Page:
20 69 6e 20 76 61 69 6e 20 2d 2d 20 74 68 61 74
20 74 68 69 73 20 6e 61 74 69 6f 6e 2c 20 75 6e
64 65 72 20 47 6f 64 2c 20 73 68 61 6c 6c 20 68
61 76 65 20 61 20 6e 65 77 20 62 69 72 74 68 20
6f 66 20 66 72 65 65 64 6f 6d 20 2d 2d 20 61 6e
64 20 74 68 61 74 20 67 6f 76 65 72 6e 6d 65 6e
74 20 6f 66 20 74 68 65 20 70 65 6f 70 6c 65 2c
20 62 79 20 74 68 65 20 70 65 6f 70 6c 65 2c 20
66 6f 72 20 74 68 65 20 70 65 6f 70 6c 65 2c 20
73 68 61 6c 6c 20 6e 6f 74 20 70 65 72 69 73 68
20 66 72 6f 6d 20 74 68 65 20 65 61 72 74 68 2e
Anyone, anywhere who calculates an MD5 hash against that precise numeric sequence will generate the same hash value, just as anyone anywhere multiplying two times two should get four. Bigger numbers, same constancy.. Hash values are not “assigned.” They are calculated.
Yes, every numeric value has the same hash value, assuming no deviation in the value, no computer failure and use of the same hash algorithm. This fact enables limited use of a hash reversal technique called generation of a Rainbow Table; but, that calculation of all potential hashes is only feasible when the universe of potential messages is fairly modest.
Because we can say “trillion, trillion. trillion” doesn’t begin to help us fathom the enormity of that number. Think “more than the number of atoms in the Milky Way galaxy” and perhaps you can get a sense of the astronomic size of of an undecilion.
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Great explanations. I had a question – does the 32 character MD5 hash represent 340 trillion . . . or 340 billion . . . ? I see others listing it with billions not trillions – for example http://e-discoveryissues.blogspot.com/2010/10/can-hash-values-leave-your-e-discovery.html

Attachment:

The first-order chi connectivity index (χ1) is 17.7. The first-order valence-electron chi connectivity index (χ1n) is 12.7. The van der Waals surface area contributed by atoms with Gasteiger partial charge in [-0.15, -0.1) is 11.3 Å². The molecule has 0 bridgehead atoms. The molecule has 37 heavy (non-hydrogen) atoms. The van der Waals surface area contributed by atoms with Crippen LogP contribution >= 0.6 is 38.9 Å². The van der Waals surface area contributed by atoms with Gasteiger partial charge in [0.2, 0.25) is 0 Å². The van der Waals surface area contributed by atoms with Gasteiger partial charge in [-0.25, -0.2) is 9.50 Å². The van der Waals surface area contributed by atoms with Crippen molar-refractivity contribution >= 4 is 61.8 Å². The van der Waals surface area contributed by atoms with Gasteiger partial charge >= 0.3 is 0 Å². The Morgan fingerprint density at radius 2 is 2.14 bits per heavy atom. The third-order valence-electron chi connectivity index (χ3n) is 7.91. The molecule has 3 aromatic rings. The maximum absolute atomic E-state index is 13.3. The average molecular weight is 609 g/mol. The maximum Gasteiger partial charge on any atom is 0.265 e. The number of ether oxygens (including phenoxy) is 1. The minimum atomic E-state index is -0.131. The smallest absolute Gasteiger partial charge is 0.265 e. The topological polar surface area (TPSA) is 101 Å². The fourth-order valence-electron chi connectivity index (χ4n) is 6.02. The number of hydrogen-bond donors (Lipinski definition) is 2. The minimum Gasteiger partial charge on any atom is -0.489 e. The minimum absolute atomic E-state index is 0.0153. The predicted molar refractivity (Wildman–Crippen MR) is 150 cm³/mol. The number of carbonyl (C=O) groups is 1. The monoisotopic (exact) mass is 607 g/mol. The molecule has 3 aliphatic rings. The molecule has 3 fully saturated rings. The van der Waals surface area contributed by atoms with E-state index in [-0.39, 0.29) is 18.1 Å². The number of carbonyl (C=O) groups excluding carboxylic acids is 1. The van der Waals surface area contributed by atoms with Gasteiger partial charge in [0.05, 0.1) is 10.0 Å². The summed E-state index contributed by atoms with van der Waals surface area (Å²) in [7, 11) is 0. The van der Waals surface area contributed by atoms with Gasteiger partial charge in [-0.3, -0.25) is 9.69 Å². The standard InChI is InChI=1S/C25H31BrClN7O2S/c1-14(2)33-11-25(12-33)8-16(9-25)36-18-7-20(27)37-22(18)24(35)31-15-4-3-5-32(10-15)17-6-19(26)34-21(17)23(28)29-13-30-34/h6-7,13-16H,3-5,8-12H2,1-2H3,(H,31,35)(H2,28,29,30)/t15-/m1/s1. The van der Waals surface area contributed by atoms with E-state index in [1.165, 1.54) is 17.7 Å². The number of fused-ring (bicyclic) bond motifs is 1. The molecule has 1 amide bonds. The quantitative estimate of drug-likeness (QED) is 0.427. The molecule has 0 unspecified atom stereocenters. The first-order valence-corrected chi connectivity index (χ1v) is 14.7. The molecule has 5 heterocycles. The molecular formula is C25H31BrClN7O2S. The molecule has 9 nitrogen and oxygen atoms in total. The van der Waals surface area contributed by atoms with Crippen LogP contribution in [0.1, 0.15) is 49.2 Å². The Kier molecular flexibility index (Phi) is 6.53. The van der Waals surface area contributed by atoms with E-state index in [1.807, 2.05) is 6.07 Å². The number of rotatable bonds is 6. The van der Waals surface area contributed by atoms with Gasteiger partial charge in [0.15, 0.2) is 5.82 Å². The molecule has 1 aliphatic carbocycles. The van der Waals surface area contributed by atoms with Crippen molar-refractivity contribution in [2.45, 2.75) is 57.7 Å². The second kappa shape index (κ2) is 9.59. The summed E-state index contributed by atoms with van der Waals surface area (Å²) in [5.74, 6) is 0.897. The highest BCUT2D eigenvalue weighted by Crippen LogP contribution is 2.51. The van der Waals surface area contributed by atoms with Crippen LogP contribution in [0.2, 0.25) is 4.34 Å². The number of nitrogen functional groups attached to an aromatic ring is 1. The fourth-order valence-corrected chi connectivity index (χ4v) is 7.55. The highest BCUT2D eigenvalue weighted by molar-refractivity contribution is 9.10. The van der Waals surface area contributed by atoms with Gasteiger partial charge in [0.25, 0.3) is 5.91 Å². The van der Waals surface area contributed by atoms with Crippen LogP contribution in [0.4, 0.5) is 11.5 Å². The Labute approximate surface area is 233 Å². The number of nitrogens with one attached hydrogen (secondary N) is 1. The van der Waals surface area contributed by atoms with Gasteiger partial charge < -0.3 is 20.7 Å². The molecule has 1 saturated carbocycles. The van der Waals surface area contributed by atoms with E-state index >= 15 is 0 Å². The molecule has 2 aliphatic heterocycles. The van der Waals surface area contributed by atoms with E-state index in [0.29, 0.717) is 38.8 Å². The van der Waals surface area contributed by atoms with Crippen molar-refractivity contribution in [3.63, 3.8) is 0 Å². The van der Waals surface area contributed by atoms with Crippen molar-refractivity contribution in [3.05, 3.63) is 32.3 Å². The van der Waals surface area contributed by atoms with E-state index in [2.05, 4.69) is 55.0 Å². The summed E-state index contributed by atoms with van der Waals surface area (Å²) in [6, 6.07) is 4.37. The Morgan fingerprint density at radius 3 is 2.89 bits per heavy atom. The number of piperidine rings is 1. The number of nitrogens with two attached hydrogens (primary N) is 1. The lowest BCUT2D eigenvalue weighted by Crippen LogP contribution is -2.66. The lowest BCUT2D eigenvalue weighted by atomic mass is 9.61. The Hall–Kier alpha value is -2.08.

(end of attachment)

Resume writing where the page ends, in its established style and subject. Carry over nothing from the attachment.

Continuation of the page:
Ordinarily, I would respond that it’s 340 undecillion; but, however one expresses the value–340 undecillion = 340 billion billion billion billion = 340 trillion trillion trillion, all we are talking about are different ways to state the same value. Four times nine is thirty-six (zeroes in a billion to the fourth power) and three times twelve is is also thirty-six (zeroes in trillion cubed).
So, which is heavier, a pound of goose down or a pound of lead shot?
Thanks for the clarification
Chris Janak said:
This is precisely why “near duplicate” identification is useful in that it generally can identify similar or identical content even when file signatures and hash values are different.
Exactly, Chris. The simple reduction of cooking this sauce is to understand the difference between technical de-duplication based on the binary of a file reduced to the hash signature that Craig discusses at length, and content de-duplication based on other methodologies, which is tacitly set up in the premise, but ignored (for good reason, as it is not the basis for the question presented.)
I have always bristled at the term “near duplicate” identification because it is based on a technical understanding, not the common ken of the consumer (litigator.) At the end of the day, identifying duplicate content is more important to addressing the review problem than the form of the various files presenting that content. When discussing de-duplication with a neophyte lawyer or technologist, they always assume the process is broader than it actually is. This answers the question of “I thought we de-duplicated, why am I seeing the same document over and over again?” at least on the technical level.
At the end of the day, there is still a very broad gap of understanding in answering the question “What is a duplicate?”
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Mark Holland-Avery said:
System metadata is not contained within the file. There is a “not” missing in the sentence: Such “system metadata” is contained within the file and, thus, is not included in the calculation when the file’s content is hashed.
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yegermal semahegn said: